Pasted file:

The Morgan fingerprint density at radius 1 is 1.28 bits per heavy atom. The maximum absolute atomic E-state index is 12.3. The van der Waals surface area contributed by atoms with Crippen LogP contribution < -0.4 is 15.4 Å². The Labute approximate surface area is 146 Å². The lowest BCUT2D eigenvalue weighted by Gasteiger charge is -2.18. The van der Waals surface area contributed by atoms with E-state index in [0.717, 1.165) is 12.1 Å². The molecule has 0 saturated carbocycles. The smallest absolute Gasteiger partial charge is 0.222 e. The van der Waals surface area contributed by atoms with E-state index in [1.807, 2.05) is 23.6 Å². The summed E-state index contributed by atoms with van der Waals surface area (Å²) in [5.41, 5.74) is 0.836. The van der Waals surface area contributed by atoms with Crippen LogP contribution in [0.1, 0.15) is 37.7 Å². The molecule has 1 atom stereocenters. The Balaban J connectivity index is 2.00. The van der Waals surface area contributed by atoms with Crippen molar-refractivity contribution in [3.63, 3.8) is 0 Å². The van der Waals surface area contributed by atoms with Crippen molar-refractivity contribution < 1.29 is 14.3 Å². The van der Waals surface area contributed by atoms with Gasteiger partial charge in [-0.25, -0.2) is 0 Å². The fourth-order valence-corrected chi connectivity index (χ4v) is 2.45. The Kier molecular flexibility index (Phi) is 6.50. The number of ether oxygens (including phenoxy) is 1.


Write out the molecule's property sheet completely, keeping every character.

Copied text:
The Morgan fingerprint density at radius 1 is 1.28 bits per heavy atom. The maximum absolute atomic E-state index is 12.3. The van der Waals surface area contributed by atoms with Crippen LogP contribution < -0.4 is 15.4 Å². The Labute approximate surface area is 146 Å². The lowest BCUT2D eigenvalue weighted by Gasteiger charge is -2.18. The van der Waals surface area contributed by atoms with E-state index in [0.717, 1.165) is 12.1 Å². The molecule has 0 saturated carbocycles. The smallest absolute Gasteiger partial charge is 0.222 e. The van der Waals surface area contributed by atoms with E-state index in [1.807, 2.05) is 23.6 Å². The summed E-state index contributed by atoms with van der Waals surface area (Å²) in [5.41, 5.74) is 0.836. The van der Waals surface area contributed by atoms with Crippen LogP contribution in [0.1, 0.15) is 37.7 Å². The molecule has 1 atom stereocenters. The Balaban J connectivity index is 2.00. The van der Waals surface area contributed by atoms with Crippen molar-refractivity contribution in [3.63, 3.8) is 0 Å². The van der Waals surface area contributed by atoms with Crippen molar-refractivity contribution < 1.29 is 14.3 Å². The van der Waals surface area contributed by atoms with Gasteiger partial charge in [-0.25, -0.2) is 0 Å². The fourth-order valence-corrected chi connectivity index (χ4v) is 2.45. The Kier molecular flexibility index (Phi) is 6.50. The number of ether oxygens (including phenoxy) is 1.